The U.K. has launched a program that it hopes will spur information sharing about cyber attacks between the government and private sectors. In addition to the program, it has also opened a ‘fusion cell’ cyber attack monitoring center.
Produced in Association with UKTI Tapping the vast unused potential of U.K. entrepreneurs is General Assembly, a New York-based global education network that opened up its first office in London this past summer.
Produced in Association with UKTI A London-based startup, OnScroll, is trying to fix the problem of ads that are served to web pages, but never seen by humans.
Accel Partners is said to be closing Accel London IV, a fund primarily dedicated to European tech companies.
London is heating up as an international hub of technology innovation in today’s round up of funding news.
London-based developer community Skills Matter raises $5M to foster software innovation in Europe.
Guest Post London has always been a capital of innovation, growth and adaptation – and over the past five years it has forged itself into one of the largest tech startup cities in Europe, if not the world.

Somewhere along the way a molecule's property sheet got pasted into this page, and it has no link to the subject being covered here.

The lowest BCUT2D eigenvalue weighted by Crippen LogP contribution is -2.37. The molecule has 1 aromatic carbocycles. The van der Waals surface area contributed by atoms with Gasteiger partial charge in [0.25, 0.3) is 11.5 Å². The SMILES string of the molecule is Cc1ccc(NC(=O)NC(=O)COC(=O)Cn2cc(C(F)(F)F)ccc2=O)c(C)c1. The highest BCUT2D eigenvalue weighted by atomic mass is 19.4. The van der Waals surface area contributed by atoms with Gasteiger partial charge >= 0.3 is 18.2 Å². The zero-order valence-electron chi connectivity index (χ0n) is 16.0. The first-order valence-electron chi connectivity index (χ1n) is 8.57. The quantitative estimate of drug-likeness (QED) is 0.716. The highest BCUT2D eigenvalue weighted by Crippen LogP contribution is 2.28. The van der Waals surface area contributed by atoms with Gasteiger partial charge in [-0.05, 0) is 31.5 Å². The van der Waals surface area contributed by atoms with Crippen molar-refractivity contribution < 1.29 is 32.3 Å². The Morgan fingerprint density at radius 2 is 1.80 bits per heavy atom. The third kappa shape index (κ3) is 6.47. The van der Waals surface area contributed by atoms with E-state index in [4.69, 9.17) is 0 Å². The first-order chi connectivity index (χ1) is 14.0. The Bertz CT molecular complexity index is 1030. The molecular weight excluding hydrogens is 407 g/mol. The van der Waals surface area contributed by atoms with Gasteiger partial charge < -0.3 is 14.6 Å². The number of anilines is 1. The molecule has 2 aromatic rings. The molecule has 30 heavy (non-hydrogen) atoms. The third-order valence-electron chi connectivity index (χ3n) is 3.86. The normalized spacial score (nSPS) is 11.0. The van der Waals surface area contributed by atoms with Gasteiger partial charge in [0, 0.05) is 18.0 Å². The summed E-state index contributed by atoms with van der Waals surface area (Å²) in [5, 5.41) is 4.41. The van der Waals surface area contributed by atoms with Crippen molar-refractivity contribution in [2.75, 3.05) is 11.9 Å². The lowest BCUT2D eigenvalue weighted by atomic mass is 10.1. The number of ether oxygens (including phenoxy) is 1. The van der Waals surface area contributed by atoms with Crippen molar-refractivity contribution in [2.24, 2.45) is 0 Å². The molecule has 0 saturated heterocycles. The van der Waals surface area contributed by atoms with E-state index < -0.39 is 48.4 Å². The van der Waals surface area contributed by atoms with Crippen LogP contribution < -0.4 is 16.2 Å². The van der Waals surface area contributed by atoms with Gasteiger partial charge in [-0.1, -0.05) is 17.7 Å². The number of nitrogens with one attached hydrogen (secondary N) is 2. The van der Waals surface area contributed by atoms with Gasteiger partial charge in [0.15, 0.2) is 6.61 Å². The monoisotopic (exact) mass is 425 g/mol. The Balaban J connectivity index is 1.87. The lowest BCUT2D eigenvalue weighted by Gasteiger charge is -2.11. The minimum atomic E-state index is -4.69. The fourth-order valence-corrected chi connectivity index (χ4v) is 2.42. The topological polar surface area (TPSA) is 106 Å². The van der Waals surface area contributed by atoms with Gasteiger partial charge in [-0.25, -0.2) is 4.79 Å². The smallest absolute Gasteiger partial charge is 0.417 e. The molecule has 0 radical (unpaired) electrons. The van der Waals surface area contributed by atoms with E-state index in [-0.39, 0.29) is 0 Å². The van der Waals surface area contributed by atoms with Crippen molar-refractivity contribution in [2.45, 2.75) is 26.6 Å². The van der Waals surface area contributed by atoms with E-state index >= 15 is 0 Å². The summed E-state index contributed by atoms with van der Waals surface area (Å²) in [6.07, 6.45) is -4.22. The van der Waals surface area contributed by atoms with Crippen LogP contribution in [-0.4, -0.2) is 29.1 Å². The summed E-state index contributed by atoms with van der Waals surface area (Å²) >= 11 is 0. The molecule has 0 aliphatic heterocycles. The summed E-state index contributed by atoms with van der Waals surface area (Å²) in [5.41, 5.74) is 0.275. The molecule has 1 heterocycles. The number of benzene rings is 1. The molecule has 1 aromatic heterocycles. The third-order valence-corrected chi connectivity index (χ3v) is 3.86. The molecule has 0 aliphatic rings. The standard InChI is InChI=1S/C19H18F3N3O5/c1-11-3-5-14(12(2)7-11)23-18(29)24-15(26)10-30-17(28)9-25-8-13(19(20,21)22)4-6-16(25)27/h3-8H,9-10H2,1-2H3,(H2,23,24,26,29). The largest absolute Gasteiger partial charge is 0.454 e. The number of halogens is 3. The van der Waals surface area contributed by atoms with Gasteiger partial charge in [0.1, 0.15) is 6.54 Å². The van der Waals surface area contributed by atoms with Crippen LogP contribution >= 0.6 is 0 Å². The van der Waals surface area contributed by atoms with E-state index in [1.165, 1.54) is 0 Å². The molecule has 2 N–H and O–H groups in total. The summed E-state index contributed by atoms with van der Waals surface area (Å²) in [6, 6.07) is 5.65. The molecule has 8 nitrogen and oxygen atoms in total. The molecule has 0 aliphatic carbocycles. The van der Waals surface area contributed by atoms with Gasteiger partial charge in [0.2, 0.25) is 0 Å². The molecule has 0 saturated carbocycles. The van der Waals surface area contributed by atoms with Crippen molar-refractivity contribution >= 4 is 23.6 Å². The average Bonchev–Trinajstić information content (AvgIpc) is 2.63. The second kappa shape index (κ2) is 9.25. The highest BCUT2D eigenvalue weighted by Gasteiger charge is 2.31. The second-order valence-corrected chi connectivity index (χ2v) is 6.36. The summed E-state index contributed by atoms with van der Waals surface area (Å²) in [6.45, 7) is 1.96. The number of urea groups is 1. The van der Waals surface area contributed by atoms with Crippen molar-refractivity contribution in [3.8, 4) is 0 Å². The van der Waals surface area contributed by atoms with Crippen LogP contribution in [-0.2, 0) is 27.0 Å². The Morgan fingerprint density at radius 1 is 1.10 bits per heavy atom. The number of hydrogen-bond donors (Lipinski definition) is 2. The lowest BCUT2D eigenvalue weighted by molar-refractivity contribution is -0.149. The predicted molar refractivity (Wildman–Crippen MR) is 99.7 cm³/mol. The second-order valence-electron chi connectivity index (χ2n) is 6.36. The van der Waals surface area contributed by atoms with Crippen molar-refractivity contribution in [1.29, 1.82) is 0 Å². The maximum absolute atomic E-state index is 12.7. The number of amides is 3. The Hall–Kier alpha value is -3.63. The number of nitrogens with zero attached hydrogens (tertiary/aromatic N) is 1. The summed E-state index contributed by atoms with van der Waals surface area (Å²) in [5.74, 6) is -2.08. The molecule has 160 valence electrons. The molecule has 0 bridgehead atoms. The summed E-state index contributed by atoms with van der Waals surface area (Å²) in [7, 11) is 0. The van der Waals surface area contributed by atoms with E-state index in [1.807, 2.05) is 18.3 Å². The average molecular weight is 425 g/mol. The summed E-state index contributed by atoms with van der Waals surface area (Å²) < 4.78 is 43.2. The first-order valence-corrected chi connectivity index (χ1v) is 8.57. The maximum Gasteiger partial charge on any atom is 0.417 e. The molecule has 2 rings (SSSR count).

Google Maps now has transit stop schedules for more than one million locations, meaning that if you need to get from the Tower Bridge to Trafalgar Square, Google can get you there.
And there’s a little bonus for Android smartphone users.
Is Silicon Valley still the one tech hub to rule them all? And will it remain so in the future?
Guest Post Jan Rezab is the CEO of social media and digital analytics company SocialBakers.
Are you based in the London area and think you may have the next big disruptive tech product?
London commuters have something new to cheer now that their city is the latest to get a free route-planner iPhone app from Pandav. The app, called Ride London Tube, lets users plan trips on mass transit with a deceptively simple touch interface.
London’s Metropolitan Police Force has bought a digital surveillance system used by the U.S. Secret Service and other governments to spy on its citizens’ cell phone activity, the Guardian is reporting.
BlackBerry-maker Research in Motion said Monday evening that it will cooperate after police said BlackBerry Messenger played an instrumental part in coordinating the violent rioting and looting in London during the past few days.